Faces of Polynesia

Polynesia: I Hope You'll Join Me!

Brad Climpson|December 28, 2016|Blog Post

Brad Climpson is a marine biologist who spent the last 20 years living on the edge of Australia's Great Barrier Reef. His passion for the underwater realm has taken him to Fiji, Indonesia, Bermuda, and the Maldives. Here, Brad shares his enthusiasm for one of the world's most remote regions, Polynesia.

As I write this blog, I’m reflecting on what has been a great year of travel and interaction for me in 2016. I’ve been lucky enough to travel with Zegrahm through many parts of the world this year, experiencing different cultures and environments, while also delving into my favorite place in the world—the underwater realm. I’m also looking forward to the future, and what 2017 will bring; it’s shaping up to be a very special year, as well! There are many trips I could talk about, however this would turn into a novel; instead, let me discuss two of my favorite upcoming expeditions, Faces of Polynesia and Tahiti to Easter Island.

Like all Zegrahm expeditions, the cultural aspect of these trips is so phenomenal, I’m already excited! Traveling through Polynesia, we will meet people from Fiji, Wallis and Futuna, Niue Island, the Kingdom of Tonga, the Cook Islands, and, of course, French Polynesia. It’s a kaleidoscope of different people, and a testament to their forebears who settled these remote and far-reaching islands many years ago. (If you want to get an idea of the area we cover during this trip, take out a map and look for a bunch of dots in the middle of the South Pacific; that will be us!)

When we travel through Indonesia and Melanesia, we often refer to the Coral Triangle, the area that houses the largest biodiversity in tropical waters anywhere on the planet. Over 76% of all marine species can be found there, which is a tremendous number when you think about the area our oceans cover. But as we move further away from this region, the species number declines; and while that may sound like Polynesia doesn’t have as many creatures to look at, this couldn’t be further from the truth.

Over 150 million people live and rely on the environments within the borders of the Coral Triangle; as the diversity of marine life declines as you move away from this area, so does the number of people living here. This means that the natural environment has less unnatural effects to deal with, and is quite often healthier. You will see this for yourselves as we navigate further and further across the South Pacific, and you get to see firsthand just how remote and untouched these places are. Equally exciting? Heading into more remote areas means that natural barriers to the dispersal of species will occur. This means that some species will be confined to certain areas, while others can keep moving and traveling on. This break and change in the movements of the marine life can lead to speciation as populations become separated or environments change.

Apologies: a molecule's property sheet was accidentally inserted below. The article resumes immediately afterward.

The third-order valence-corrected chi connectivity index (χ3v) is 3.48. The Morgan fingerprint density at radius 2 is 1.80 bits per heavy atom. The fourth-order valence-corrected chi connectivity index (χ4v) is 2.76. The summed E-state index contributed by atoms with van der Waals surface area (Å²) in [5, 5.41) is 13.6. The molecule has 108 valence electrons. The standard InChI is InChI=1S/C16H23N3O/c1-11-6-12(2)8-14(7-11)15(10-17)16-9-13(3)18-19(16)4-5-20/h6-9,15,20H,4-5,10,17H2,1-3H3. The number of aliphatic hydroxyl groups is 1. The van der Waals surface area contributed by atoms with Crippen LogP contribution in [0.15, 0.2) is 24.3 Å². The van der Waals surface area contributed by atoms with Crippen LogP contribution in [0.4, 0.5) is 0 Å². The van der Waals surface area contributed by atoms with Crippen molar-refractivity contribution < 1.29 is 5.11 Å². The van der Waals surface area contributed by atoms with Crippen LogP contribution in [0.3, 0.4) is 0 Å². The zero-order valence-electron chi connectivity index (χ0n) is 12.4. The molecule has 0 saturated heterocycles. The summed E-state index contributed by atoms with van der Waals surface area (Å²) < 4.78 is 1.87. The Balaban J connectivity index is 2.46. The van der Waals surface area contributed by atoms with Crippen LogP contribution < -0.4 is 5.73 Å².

We’ll be traveling on the Caledonian Sky, an amazing expedition vessel with incredible creature comforts and a crew and staff second to none. As we cruise to these remote regions, let us remember that the indigenous inhabitants of this region traveled under much harsher circumstances; and to that, just imagine the marine life’s struggle to travel all this way and colonize these areas! This, for me, is one of the most exciting aspects of traveling through the South Pacific; there is so little land mass here that the ocean currents have little space to form gyres and sub-currents. The species here have mostly had to engage in broadcast or long-distance spawning events to reach these places, leaving the colonization up to the whim of the ocean.

Another unique aspect of traveling through remote regions? The water quality is outrageous! Little effects from humans, plus small land area, means less rivers and less outwash from the terrestrial environment. This all means that there is far less sediment in solution and the clarity of the water becomes incredible. Clear water means great visibility for us and great news for the coral, as the light can penetrate deeper and the coral can colonize more surface area. Win-win!

I haven’t focused on any one place on these two voyages as it would be nearly impossible to pick a favorite. Rather I think I’ll finish with a question to you: Do you like the idea of traveling across an immense expanse of blue ocean while visiting new and interesting cultures, and snorkeling or diving through gin-clear water to interact with an abundance of marine life of every shape, size, and color? If you answered, ‘Yes,’ then these trips are for you! These are some of the most hard-to-reach locations in the world; you can visit them all with Zegrahm Expeditions.

I hope your 2016 was amazing and I wish you all the best for 2017; I hope it brings another year of excitement and new experiences for you. I know it will if we cross paths, as I’m packed and ready to get out and explore the unknown. I hope you’ll join me! 

 

For more information, visit Tahiti to Easter Island.

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